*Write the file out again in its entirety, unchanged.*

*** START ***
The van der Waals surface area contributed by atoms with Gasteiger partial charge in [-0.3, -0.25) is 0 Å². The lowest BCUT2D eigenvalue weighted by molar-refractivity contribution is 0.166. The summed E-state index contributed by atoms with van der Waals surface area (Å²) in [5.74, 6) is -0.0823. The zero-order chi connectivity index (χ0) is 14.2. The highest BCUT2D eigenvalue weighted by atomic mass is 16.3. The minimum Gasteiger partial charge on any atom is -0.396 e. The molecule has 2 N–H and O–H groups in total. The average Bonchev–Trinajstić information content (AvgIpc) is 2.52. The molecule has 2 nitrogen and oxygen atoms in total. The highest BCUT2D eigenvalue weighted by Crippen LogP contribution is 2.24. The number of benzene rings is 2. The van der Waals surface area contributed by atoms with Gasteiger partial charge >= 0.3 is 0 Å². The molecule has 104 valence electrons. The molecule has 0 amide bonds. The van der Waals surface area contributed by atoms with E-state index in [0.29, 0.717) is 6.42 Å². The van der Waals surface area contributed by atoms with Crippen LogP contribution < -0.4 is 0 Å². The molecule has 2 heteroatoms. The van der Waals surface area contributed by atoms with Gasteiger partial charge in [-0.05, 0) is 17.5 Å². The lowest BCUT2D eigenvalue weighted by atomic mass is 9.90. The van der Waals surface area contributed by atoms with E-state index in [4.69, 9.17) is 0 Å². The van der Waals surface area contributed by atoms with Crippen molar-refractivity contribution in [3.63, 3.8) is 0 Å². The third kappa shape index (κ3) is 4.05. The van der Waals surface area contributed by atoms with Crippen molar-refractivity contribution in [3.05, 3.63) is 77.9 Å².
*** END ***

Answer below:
The van der Waals surface area contributed by atoms with Gasteiger partial charge in [-0.3, -0.25) is 0 Å². The lowest BCUT2D eigenvalue weighted by molar-refractivity contribution is 0.166. The summed E-state index contributed by atoms with van der Waals surface area (Å²) in [5.74, 6) is -0.0823. The zero-order chi connectivity index (χ0) is 14.2. The highest BCUT2D eigenvalue weighted by atomic mass is 16.3. The minimum Gasteiger partial charge on any atom is -0.396 e. The molecule has 2 N–H and O–H groups in total. The average Bonchev–Trinajstić information content (AvgIpc) is 2.52. The molecule has 2 nitrogen and oxygen atoms in total. The highest BCUT2D eigenvalue weighted by Crippen LogP contribution is 2.24. The number of benzene rings is 2. The van der Waals surface area contributed by atoms with Gasteiger partial charge >= 0.3 is 0 Å². The molecule has 104 valence electrons. The molecule has 0 amide bonds. The van der Waals surface area contributed by atoms with E-state index in [0.29, 0.717) is 6.42 Å². The van der Waals surface area contributed by atoms with Crippen LogP contribution < -0.4 is 0 Å². The molecule has 2 heteroatoms. The van der Waals surface area contributed by atoms with Gasteiger partial charge in [-0.05, 0) is 17.5 Å². The lowest BCUT2D eigenvalue weighted by atomic mass is 9.90. The van der Waals surface area contributed by atoms with E-state index in [4.69, 9.17) is 0 Å². The van der Waals surface area contributed by atoms with Crippen molar-refractivity contribution in [3.63, 3.8) is 0 Å². The third kappa shape index (κ3) is 4.05. The van der Waals surface area contributed by atoms with Crippen molar-refractivity contribution in [3.05, 3.63) is 77.9 Å².